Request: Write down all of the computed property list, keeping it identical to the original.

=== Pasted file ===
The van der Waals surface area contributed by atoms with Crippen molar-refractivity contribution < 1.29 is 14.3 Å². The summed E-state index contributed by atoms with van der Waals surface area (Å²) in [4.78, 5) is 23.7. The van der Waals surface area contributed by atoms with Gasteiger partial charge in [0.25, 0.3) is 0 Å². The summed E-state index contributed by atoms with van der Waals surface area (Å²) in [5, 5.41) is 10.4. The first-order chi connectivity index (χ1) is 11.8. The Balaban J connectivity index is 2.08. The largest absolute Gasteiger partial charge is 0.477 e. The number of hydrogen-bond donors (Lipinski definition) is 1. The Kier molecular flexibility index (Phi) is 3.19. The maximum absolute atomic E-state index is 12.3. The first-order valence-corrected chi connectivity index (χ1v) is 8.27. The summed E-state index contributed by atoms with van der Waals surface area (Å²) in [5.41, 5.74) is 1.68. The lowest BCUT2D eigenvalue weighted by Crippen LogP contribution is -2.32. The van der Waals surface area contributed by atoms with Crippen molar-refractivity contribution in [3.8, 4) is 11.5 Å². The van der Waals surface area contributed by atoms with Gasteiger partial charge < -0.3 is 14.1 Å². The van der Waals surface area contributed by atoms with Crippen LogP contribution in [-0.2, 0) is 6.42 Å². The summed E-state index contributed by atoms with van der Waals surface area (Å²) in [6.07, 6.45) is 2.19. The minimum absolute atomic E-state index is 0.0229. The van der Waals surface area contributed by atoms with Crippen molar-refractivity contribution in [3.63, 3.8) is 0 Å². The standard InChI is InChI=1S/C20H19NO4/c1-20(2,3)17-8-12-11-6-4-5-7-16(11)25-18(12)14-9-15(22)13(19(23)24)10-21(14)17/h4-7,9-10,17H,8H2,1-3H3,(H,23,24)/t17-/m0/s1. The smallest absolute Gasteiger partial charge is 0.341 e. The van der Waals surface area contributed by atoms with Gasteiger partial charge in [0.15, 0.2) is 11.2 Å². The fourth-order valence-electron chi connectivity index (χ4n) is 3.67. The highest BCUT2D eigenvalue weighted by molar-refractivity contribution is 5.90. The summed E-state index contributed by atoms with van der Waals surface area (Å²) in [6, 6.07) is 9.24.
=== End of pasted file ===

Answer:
The van der Waals surface area contributed by atoms with Crippen molar-refractivity contribution < 1.29 is 14.3 Å². The summed E-state index contributed by atoms with van der Waals surface area (Å²) in [4.78, 5) is 23.7. The van der Waals surface area contributed by atoms with Gasteiger partial charge in [0.25, 0.3) is 0 Å². The summed E-state index contributed by atoms with van der Waals surface area (Å²) in [5, 5.41) is 10.4. The first-order chi connectivity index (χ1) is 11.8. The Balaban J connectivity index is 2.08. The largest absolute Gasteiger partial charge is 0.477 e. The number of hydrogen-bond donors (Lipinski definition) is 1. The Kier molecular flexibility index (Phi) is 3.19. The maximum absolute atomic E-state index is 12.3. The first-order valence-corrected chi connectivity index (χ1v) is 8.27. The summed E-state index contributed by atoms with van der Waals surface area (Å²) in [5.41, 5.74) is 1.68. The lowest BCUT2D eigenvalue weighted by Crippen LogP contribution is -2.32. The van der Waals surface area contributed by atoms with Crippen molar-refractivity contribution in [3.8, 4) is 11.5 Å². The van der Waals surface area contributed by atoms with Gasteiger partial charge < -0.3 is 14.1 Å². The van der Waals surface area contributed by atoms with Crippen LogP contribution in [-0.2, 0) is 6.42 Å². The summed E-state index contributed by atoms with van der Waals surface area (Å²) in [6.07, 6.45) is 2.19. The minimum absolute atomic E-state index is 0.0229. The van der Waals surface area contributed by atoms with Crippen molar-refractivity contribution in [3.63, 3.8) is 0 Å². The standard InChI is InChI=1S/C20H19NO4/c1-20(2,3)17-8-12-11-6-4-5-7-16(11)25-18(12)14-9-15(22)13(19(23)24)10-21(14)17/h4-7,9-10,17H,8H2,1-3H3,(H,23,24)/t17-/m0/s1. The smallest absolute Gasteiger partial charge is 0.341 e. The van der Waals surface area contributed by atoms with Gasteiger partial charge in [0.15, 0.2) is 11.2 Å². The fourth-order valence-electron chi connectivity index (χ4n) is 3.67. The highest BCUT2D eigenvalue weighted by molar-refractivity contribution is 5.90. The summed E-state index contributed by atoms with van der Waals surface area (Å²) in [6, 6.07) is 9.24.